Grade: B-
Entire family: Yes
1967, 99 min., Color
Musical comedy-romance
Not rated: Would be PG (for smoking, drinking, and some suggestive scenes)
Kino Lorber
Aspect ratio: 2.35:1 widescreen
Featured audio: DTS-HDMA 2.0
Bonus features: B- (an audio commentary from Videodrome video rental store)
“Clambake” clip
Amazon link

It started with Jailhouse Rock (1957), the film that established the Elvis film character as a brooding James Dean, often with a chip on his shoulder, but with a good guy hiding under the facade. That character would appear with only minor alterations in most of his 23 films made between 1962 and 1969. By comparison, during that same period John Wayne made 17 films. Both were box-office giants.

Many of the films from this period are “a-go-go” films, and if you’re a fan of the Zucker-Abrahams-Zucker spoof Top Secret! you’ll see in the formula Elvis movies what they were making fun of. Today’s families will find these lightweight musical comedy-romances fun to watch, but also fun to make fun of. Some of the dancing, some of the clothes, some of the antics are just plain hilarious now, though they were intended, like the Frankie Avalon and Annette Funicello “beach” movies, to be campy and fun even back then. They feature plenty of mod and mini-skirted and bikinied women and goofy guys doing the swim, the frug, the monkey, the jerk, and all those dances that were so cool then but look so silly now. What will seem even sillier to modern audiences are the backgrounds that were clumsily and unapologetically used (like the mountains in the background of this film set in Miami), or the far-fetched ways in which the writers sought to bring Elvis in contact with children.

Yes, children. You see, the Elvis film persona was meant to be everything to women: a bad boy, a nice guy, a singing romantic, a tough guy when he had to be, a clean-living guy who usually refrained from alcohol and tobacco, and a good-looking guy who was so good with kids that women saw him as father material. Despite the attitude, Elvis was the kind of guy you could bring home to meet Mom and Dad.

He’s more modest and unassuming and clean-cut with zero attitude in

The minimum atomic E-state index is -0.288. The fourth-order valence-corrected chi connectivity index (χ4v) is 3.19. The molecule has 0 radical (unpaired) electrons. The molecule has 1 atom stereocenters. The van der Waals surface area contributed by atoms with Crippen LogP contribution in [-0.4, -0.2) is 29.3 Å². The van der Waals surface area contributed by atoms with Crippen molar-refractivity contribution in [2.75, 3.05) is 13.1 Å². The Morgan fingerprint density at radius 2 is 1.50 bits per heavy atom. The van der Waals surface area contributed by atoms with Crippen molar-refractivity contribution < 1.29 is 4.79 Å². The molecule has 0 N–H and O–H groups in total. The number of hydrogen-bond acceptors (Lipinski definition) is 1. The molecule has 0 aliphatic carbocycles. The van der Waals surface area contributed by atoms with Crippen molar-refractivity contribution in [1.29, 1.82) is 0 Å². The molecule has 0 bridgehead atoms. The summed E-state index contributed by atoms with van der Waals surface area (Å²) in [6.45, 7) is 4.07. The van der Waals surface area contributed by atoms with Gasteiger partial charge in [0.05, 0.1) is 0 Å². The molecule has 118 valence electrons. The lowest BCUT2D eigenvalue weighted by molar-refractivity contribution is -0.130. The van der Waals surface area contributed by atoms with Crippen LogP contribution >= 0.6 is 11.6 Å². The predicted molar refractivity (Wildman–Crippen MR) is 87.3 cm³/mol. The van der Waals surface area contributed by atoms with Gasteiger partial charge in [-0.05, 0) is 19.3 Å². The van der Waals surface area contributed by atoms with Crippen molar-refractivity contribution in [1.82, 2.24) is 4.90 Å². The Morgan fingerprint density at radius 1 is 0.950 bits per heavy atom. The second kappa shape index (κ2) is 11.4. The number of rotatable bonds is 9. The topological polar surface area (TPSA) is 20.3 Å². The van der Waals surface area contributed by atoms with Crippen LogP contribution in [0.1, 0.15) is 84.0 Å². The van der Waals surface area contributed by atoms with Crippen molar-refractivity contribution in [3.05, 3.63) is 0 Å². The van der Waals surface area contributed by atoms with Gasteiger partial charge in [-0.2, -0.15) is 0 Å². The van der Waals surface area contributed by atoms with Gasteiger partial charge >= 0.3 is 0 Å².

, a 1967 film that’s probably most famous for its memorable title song and forgettable others—though, to be fair, “Anything But Love” is a pretty
nice ballad, while despite the length (it is, after all, a title-sequence opening song) a duet Elvis does titled “Who Needs Money?” is pretty cute, and country fans will like the cover The King does of Eddy Arnold’s “You Don’t Know Me.” The rest of the songs are pretty meh.

But the film has a lot more going for it than the music. The premise is fun, for one thing. It’s a riff on Mark Twain’s The Prince and the Pauper, where Scott Heyward (Elvis), the son of Texas oilman stops at one of his daddy’s gas stations and runs into Tom Wilson (Will Hutchins, TV’s Sugarfoot). Wilson is a poor guy with a motorcycle on his way to Miami to work as a ski instructor at a resort hotel that’s swarming with rich people. Scott is running away from a father (James Gregory, in an over-the-top role) who wants to make him a vice president, preferring to make it on his own. And when he complains that he wasn’t even sure if the last woman he dated liked him for HIM or for his money, that’s when the idea hits them both to trade identities . . . and vehicles . . . and wardrobes . . . and wallets.

TV fans will also enjoy seeing Bill Bixby (The Incredible Hulk, The Courtship of Eddie’s Father, My Favorite Martian) as J.J. Jameson, a rich playboy whose factories churn out “Jameson Jammies” for women. Another draw is Shelley Fabares (One Day at a Time, The Donna Reed Show). Though Girl Happy is the better of the two movies she made with Elvis, audiences loved the pairing, and in this film she’s the “girl” that both guys are after. Will she land the millionaire she came to lure into marriage, or will that poor ski instructor win her over? Audiences then knew the answer just as they will today. The fun lies in seeing how it all comes together.

A side plot about Elvis’ past working in a laboratory on a tough marine varnish becomes the main plot when he meets boat builder Sam Burton (Gary Merrill), whose boat ripped apart in the Orange Regatta last year. By no coincidence, Jameson won the race the last three years and is the favorite again. Will Elvis finish mending the boat in just two weeks, especially when he takes time out to sing and dance with a bevy of girls who help him? Will the “GOOP” hold that he slathers all over the hull? Will true love or gold-digging triumph? Will Duster Heyward showing up spoil everything? There’s enough here to make the formula different enough and entertaining enough, even for contemporary families. And heck, Elvis is a part of American pop culture.

The Blu-ray has less grain than the DVD, there’s a slight upgrade in edge delineation, and there’s also slightly better color saturation. But there are still flickers and imperfections from the original film stock, and the title song mix seems muddied at the beginning and end. Overall, though, it’s an improvement, and worth adding to your Blu-ray collections.

Language: None
Sex: None—just polite kissing
Violence: Nope, not even the customary Elvis nightclub fight
Adult situations: A very polite seduction attempt with no results; drinking and smoking
Takeaway: Clambake isn’t one of my Top 5 Elvis movies, but it makes my Top 10 list